While Carlés had significantly expanded his nation’s borders in the wars of the 1930s, the extremists of the military and LPA clamored for yet greater glory. To the north, the liberal democratic republic of Brazil struggled in the wake of economic catastrophe, yet had chosen to remain neutral geopolitically - with one significant exception: the republic of Uruguay. The South American giant signed the Montevideo Treaty in 1939, officially integrating the two republics into a tightly-knit defensive military alliance. Argentine nationalists and military planners came to a swift conclusion: For the nationalist goals of the state to be achieved, the annexation of Uruguay was necessary, and in order to seize Uruguay, Brazil would need to be dismantled once and for all. The Buenos Aires - Lima Axis was quickly officialized in January of 1940, transparently in opposition to Brazil. The best units of the Argentine army, supported by Juan Peron's newly-expanded armored brigades, were massed on the border of Uruguay and Brazil's southern states, which had quickly become a focus for 'liberation' and annexation in Carlés and the LPA's propaganda machine as well. The Axis' veteran jungle fighters, weathered from the conflicts in Paraguay and Bolivia, prepared an offensive into the Brazilian heartland itself. While slow to organize and respond, the Brazilian army nonetheless began to mobilize defensively in May, which Carlés described as an act of aggression, stoking fears of an attack by the northern behemoth. The Argentine army, far better equipped and organized than its opposition but at a large disadvantage in terms of land and manpower, decided that the time was right for a 'preemptive' invasion of Brazil. It was on such terms that South America saw its bloodiest war yet beginning in the summer of 1940, as the Argentine combined-arms offensive shattered unprepared Brazilian defenders in the southern states and Peruvian troops slogged their way into the Amazon.


Brazilian infantrymen man an improvised line in Rio Grande de Sul during the opening Argentine offensive, 'Operación Goliat' (June 1940). Though they possessed a considerable advantage in numbers, Brazilian soldiers were often undersupplied, unorganized and suffering from poor morale, largely as a result of the nation's economic collapse and its democratic government's apparent failure to resolve the situation.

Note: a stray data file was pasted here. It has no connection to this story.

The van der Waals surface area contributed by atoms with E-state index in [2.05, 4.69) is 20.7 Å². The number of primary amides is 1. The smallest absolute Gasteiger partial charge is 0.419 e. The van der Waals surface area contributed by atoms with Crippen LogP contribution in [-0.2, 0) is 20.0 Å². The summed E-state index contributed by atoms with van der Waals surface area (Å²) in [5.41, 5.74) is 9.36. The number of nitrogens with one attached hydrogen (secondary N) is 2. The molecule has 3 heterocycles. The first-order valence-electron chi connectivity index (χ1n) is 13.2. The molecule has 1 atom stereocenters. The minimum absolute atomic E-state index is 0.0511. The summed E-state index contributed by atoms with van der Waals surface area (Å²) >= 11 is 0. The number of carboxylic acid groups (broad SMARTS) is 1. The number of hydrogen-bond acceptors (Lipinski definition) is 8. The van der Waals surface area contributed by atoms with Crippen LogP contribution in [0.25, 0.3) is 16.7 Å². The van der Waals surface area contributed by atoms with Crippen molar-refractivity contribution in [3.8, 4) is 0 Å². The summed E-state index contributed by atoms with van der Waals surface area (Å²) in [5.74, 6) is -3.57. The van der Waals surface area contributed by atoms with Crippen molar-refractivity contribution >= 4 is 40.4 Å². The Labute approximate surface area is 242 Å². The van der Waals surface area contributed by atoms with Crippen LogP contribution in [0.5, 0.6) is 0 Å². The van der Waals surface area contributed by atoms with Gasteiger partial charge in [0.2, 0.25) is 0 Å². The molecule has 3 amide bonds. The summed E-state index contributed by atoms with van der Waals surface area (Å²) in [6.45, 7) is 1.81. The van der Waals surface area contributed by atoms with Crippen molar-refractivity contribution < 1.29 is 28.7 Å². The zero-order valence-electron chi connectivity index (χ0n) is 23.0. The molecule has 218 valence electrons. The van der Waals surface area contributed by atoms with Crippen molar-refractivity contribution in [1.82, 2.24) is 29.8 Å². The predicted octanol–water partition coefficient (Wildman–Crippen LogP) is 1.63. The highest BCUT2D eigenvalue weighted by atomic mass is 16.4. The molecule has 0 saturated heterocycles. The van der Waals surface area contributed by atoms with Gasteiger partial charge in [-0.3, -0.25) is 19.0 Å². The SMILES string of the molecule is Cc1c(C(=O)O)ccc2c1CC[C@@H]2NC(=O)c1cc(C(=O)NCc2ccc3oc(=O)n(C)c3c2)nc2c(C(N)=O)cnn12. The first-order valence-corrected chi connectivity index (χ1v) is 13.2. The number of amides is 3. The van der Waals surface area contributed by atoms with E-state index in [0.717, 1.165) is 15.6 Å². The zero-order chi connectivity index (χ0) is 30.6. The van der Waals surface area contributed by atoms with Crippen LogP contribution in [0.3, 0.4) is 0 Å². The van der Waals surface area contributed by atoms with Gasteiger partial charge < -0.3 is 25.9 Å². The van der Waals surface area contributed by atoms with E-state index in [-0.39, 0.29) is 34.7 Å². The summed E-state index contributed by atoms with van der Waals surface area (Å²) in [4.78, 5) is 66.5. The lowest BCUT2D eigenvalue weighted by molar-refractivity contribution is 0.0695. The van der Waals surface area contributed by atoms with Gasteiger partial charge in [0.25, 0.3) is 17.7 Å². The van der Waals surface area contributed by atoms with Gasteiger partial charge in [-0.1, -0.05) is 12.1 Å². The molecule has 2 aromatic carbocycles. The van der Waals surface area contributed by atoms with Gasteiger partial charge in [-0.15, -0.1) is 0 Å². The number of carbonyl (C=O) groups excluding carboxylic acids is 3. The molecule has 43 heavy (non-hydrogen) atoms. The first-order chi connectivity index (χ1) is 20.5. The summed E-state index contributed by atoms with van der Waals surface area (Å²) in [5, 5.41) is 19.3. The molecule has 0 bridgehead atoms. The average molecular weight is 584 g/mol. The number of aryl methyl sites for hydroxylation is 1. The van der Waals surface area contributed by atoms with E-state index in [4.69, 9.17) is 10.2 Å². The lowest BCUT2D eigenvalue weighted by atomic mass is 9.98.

The war was long and vicious, with disease and logistical issues plaguing both sides, but after over a year of fighting, Carlés found his regime victorious once more. Whether through the instability of the Brazilian government, the weakness of its military, or simply the strength of the Axis armies, Brazil had been decisively beaten, and then fractured into a number of much smaller states headed by supposedly reliable military leaders pliable by the Argentine regime. While guerilla warfare in the balkanized remnants of Brazil and along the new northern Argentinian border would continue sporadically for decades, the Axis now ruled nearly unchallenged in South America - Nearly.

With the exception of the European colonies in Guyana, the social-democratic republics of Colombia and Venezuela were the only regions outside of the Axis’ grasp on the continent by mid-1942. However, the northern republics were far removed from the affairs of the Southern Cone, and separated from the twin powers of the Axis by weak buffer states in Ecuador and the chaotic Brazilian successors. With this in mind, their new Andean Pact felt confident enough to initiate the Second Panama Canal Crisis in early 1942. With the war in Europe having proceeded in the favor of the Internationale and Moscow Accord, and the Entente committed to large-scale actions in Spain and India, there seemed no better time to liberate Panama once and for all. Within barely an hour of declaring their intent, Pact troops began advancing north to secure the Canal, supported by Panamanian rebels and dissenters. Canada and the Entente, decisively wrongfooted against the Internationale following the fall of the Reichspakt, were scarcely able or willing to maintain significant resistance against the suddenly advancing Pact armies. Nonetheless, they put up a strong and bitter fight alongside the native Panamanian divisions, forcing the Colombians to claw for every step of ground given.